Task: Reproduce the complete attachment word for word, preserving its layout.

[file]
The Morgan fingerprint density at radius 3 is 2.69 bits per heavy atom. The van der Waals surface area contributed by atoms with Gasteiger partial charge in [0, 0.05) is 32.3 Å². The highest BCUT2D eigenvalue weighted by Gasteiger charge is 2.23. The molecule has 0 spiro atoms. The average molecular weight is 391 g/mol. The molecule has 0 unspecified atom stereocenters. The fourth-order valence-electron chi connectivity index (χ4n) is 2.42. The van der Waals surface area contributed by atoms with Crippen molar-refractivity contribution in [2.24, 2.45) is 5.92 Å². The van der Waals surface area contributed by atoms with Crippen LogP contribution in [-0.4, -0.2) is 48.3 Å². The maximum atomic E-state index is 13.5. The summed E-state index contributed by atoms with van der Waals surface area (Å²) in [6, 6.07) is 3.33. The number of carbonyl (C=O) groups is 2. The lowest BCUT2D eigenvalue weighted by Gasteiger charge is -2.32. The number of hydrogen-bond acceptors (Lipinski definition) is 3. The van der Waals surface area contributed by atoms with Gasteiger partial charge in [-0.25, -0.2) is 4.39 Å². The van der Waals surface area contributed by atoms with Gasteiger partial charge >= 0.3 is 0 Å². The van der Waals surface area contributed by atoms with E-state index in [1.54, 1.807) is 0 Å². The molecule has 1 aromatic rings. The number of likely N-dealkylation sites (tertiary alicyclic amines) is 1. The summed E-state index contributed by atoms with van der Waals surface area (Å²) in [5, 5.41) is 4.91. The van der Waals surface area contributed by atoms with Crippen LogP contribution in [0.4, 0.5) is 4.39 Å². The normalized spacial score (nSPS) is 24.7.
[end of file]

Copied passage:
The Morgan fingerprint density at radius 3 is 2.69 bits per heavy atom. The van der Waals surface area contributed by atoms with Gasteiger partial charge in [0, 0.05) is 32.3 Å². The highest BCUT2D eigenvalue weighted by Gasteiger charge is 2.23. The molecule has 0 spiro atoms. The average molecular weight is 391 g/mol. The molecule has 0 unspecified atom stereocenters. The fourth-order valence-electron chi connectivity index (χ4n) is 2.42. The van der Waals surface area contributed by atoms with Crippen molar-refractivity contribution in [2.24, 2.45) is 5.92 Å². The van der Waals surface area contributed by atoms with Crippen LogP contribution in [-0.4, -0.2) is 48.3 Å². The maximum atomic E-state index is 13.5. The summed E-state index contributed by atoms with van der Waals surface area (Å²) in [6, 6.07) is 3.33. The number of carbonyl (C=O) groups is 2. The lowest BCUT2D eigenvalue weighted by Gasteiger charge is -2.32. The number of hydrogen-bond acceptors (Lipinski definition) is 3. The van der Waals surface area contributed by atoms with Gasteiger partial charge in [-0.25, -0.2) is 4.39 Å². The van der Waals surface area contributed by atoms with Gasteiger partial charge >= 0.3 is 0 Å². The van der Waals surface area contributed by atoms with E-state index in [1.54, 1.807) is 0 Å². The molecule has 1 aromatic rings. The number of likely N-dealkylation sites (tertiary alicyclic amines) is 1. The summed E-state index contributed by atoms with van der Waals surface area (Å²) in [5, 5.41) is 4.91. The van der Waals surface area contributed by atoms with Crippen LogP contribution in [0.4, 0.5) is 4.39 Å². The normalized spacial score (nSPS) is 24.7.